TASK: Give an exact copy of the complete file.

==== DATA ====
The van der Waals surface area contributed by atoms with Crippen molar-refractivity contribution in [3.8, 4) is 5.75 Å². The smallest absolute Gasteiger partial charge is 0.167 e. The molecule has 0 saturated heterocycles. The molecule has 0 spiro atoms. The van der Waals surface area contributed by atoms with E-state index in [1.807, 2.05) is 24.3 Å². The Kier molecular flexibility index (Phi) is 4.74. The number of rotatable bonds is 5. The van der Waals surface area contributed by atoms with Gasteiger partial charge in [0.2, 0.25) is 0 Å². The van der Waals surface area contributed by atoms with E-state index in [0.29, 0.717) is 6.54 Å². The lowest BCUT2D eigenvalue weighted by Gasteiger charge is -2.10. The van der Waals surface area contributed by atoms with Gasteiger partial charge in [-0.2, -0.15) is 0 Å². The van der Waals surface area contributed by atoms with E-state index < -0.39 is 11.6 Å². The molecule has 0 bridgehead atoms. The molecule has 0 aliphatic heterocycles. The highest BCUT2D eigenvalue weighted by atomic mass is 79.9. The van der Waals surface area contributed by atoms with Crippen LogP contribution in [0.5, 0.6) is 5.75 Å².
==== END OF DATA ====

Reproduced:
The van der Waals surface area contributed by atoms with Crippen molar-refractivity contribution in [3.8, 4) is 5.75 Å². The smallest absolute Gasteiger partial charge is 0.167 e. The molecule has 0 saturated heterocycles. The molecule has 0 spiro atoms. The van der Waals surface area contributed by atoms with E-state index in [1.807, 2.05) is 24.3 Å². The Kier molecular flexibility index (Phi) is 4.74. The number of rotatable bonds is 5. The van der Waals surface area contributed by atoms with Gasteiger partial charge in [0.2, 0.25) is 0 Å². The van der Waals surface area contributed by atoms with E-state index in [0.29, 0.717) is 6.54 Å². The lowest BCUT2D eigenvalue weighted by Gasteiger charge is -2.10. The van der Waals surface area contributed by atoms with Gasteiger partial charge in [-0.2, -0.15) is 0 Å². The van der Waals surface area contributed by atoms with E-state index < -0.39 is 11.6 Å². The molecule has 0 bridgehead atoms. The molecule has 0 aliphatic heterocycles. The highest BCUT2D eigenvalue weighted by atomic mass is 79.9. The van der Waals surface area contributed by atoms with Crippen LogP contribution in [0.5, 0.6) is 5.75 Å².